On 9th July 2019 the House of Lords considered amendments to the Birmingham Commonwealth Games Bill. The Bishop of Birmingham commented on amendments:
The Lord Bishop of Birmingham: My Lords, perhaps I may comment on one or two of these amendments in one go. I was delighted to hear the enthusiasm for Birmingham. The noble Lord, Lord Rooker, did not say where he had been on holiday, but I hope he will choose Birmingham on a future occasion.
The things I would like to comment on in slightly more detail arise in particular in Amendment 5. Perhaps I may take the chance to commend the Minister and the Government, and the co-operation that there has been with local authorities and the local committee in getting the Games up and running in very short order. Time, energy, skill and money have been committed to make them a success.
The details, of course, are important, and on the housing issue—proposed new subsection (6)—there is an attitude of co-operation between different authorities. It is understood that the organising committee itself is not responsible directly for the future of housing: that is Birmingham City Council. There are already targets for social and affordable housing in the council’s development plan, with a figure a wee bit less than the 50% mentioned on the list: it is actually 35%. But it is true that the number of 1,400 dwellings out of the village will include affordable and social housing of some 24% in future plans. This is a sign of the importance of getting these targets and ideas firmly in an agreed legacy plan.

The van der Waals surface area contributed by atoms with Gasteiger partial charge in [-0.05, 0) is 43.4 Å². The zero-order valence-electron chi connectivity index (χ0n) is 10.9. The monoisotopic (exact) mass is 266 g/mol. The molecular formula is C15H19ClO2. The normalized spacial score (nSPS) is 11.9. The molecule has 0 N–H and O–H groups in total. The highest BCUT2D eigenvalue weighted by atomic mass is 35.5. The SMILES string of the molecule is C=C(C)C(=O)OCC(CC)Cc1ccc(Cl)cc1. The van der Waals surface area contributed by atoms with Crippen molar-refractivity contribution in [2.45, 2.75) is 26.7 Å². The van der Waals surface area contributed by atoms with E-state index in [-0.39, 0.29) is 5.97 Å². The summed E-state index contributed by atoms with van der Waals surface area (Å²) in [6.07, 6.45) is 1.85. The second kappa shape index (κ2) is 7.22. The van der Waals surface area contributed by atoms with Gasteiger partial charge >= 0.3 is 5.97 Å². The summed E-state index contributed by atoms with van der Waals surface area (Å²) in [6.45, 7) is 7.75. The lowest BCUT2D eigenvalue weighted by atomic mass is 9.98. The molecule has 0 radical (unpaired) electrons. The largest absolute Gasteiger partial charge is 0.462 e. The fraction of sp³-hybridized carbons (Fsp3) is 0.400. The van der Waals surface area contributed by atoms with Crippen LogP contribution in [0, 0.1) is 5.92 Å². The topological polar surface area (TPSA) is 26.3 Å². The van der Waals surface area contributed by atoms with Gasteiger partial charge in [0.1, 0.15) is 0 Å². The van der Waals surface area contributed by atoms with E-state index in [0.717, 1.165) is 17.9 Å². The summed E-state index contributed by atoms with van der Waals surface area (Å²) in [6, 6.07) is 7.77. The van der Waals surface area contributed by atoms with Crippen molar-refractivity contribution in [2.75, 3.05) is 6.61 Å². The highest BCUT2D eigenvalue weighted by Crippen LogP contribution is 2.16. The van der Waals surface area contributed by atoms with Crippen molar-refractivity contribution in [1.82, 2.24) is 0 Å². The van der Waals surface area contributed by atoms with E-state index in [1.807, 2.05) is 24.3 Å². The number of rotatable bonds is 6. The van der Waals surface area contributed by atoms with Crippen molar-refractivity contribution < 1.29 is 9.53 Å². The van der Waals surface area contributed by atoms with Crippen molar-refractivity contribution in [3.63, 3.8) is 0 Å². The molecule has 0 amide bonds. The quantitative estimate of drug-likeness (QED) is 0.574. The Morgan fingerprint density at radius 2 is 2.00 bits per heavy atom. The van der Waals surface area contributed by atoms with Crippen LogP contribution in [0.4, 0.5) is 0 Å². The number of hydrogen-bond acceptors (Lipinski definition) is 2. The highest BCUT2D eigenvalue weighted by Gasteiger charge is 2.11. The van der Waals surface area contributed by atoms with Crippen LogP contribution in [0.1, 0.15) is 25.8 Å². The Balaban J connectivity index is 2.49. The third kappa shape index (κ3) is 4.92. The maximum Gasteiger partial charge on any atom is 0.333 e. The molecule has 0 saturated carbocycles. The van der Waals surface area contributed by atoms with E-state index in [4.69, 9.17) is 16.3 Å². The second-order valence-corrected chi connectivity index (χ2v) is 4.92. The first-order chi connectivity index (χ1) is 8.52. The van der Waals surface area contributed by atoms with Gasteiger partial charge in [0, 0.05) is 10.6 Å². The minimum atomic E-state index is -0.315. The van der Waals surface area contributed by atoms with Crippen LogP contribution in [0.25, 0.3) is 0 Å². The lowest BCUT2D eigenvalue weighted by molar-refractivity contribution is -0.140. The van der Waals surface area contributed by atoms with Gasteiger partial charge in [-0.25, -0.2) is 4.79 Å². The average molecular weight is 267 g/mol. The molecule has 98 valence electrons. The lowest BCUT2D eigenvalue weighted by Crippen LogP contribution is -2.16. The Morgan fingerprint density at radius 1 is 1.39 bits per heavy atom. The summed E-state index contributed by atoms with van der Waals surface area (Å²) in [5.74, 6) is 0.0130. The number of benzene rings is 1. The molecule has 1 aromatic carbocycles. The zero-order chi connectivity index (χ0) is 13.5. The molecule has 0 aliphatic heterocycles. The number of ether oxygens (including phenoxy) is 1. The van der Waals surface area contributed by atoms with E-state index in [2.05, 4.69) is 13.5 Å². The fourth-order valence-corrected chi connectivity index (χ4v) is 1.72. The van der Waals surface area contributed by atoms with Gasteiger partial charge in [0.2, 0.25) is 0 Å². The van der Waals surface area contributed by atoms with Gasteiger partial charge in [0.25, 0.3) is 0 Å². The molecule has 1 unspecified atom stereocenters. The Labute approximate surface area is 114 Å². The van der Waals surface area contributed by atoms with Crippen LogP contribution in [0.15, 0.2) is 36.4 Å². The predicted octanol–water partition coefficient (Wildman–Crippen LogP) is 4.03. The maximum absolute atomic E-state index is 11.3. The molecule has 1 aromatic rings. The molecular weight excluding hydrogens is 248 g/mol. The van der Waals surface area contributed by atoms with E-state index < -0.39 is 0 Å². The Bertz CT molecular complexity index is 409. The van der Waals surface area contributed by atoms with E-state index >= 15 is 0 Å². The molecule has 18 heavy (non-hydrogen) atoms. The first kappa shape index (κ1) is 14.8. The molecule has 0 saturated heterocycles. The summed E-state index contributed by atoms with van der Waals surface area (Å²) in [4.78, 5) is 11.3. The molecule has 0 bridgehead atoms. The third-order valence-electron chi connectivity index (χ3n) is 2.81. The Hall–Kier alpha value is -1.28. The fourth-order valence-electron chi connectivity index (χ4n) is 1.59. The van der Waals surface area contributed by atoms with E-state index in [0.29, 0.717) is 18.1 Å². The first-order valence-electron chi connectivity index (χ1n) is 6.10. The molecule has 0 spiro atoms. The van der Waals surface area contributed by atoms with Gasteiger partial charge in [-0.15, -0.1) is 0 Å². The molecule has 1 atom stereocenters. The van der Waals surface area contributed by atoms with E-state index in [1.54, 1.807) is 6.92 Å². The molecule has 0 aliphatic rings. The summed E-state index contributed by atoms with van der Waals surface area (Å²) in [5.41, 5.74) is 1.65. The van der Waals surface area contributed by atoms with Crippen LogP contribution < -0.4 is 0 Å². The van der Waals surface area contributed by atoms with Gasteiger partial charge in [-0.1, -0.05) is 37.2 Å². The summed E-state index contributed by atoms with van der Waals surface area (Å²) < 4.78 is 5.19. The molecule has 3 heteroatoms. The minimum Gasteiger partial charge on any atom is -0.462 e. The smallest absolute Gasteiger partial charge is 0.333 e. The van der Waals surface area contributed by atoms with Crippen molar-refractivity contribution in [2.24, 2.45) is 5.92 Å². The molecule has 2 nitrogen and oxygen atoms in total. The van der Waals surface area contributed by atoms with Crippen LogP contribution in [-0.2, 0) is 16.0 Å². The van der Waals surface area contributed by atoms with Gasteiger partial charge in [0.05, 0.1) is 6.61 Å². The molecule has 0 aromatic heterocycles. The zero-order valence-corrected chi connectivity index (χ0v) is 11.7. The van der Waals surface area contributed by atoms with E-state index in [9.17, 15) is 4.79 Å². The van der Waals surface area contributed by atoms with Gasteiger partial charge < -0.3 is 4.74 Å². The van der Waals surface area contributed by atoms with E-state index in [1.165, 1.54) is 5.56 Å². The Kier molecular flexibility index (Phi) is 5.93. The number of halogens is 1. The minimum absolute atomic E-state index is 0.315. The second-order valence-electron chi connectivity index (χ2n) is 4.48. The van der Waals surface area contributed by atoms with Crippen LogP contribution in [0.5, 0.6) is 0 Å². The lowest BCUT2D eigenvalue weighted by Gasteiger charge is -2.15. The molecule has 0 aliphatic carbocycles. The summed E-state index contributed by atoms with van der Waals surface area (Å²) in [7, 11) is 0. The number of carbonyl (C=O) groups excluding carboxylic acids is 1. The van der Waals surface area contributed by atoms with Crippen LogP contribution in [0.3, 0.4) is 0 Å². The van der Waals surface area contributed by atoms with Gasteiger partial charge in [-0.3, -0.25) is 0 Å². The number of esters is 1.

I go on to proposed new subsection (2)(e). Noble Lords are adding more and more items. In terms of legacy, it is important to realise that this city region—no doubt this has been mentioned in debate—is one of the youngest and most diverse in Europe. In fact, the successful advertising video that won the Games was called “Go the Distance” and had huge numbers of diverse people from all sorts of backgrounds and with all sorts of skills, demonstrating what a lively and vibrant city it is.
One legacy that is very important to the chairman of the committee, John Crabtree, and the chief exec, Ian Reid, is the skills lab. During the process of delivering building projects, ambassadorial projects and all sorts of things associated with Games of this size, young people will be able not just to join in for the Games but to have an opportunity to develop their own skills. Your Lordships may like to know that a plan is well advanced for co-operation with the Learning and Skills Council, worth £1.5 million. There is also the opportunity for the 12,500 young people who may be needed in roles at that stage to combine those from more disadvantaged areas with those who may already be highly able, and perhaps in higher education. This would be a kind of visionary buddy scheme, so that those less advantaged and not yet skilled will participate in a new college course at FE level. They will come out of the Games experience with a skill and accreditation that will perhaps enable them to go out and get a job in the wider world.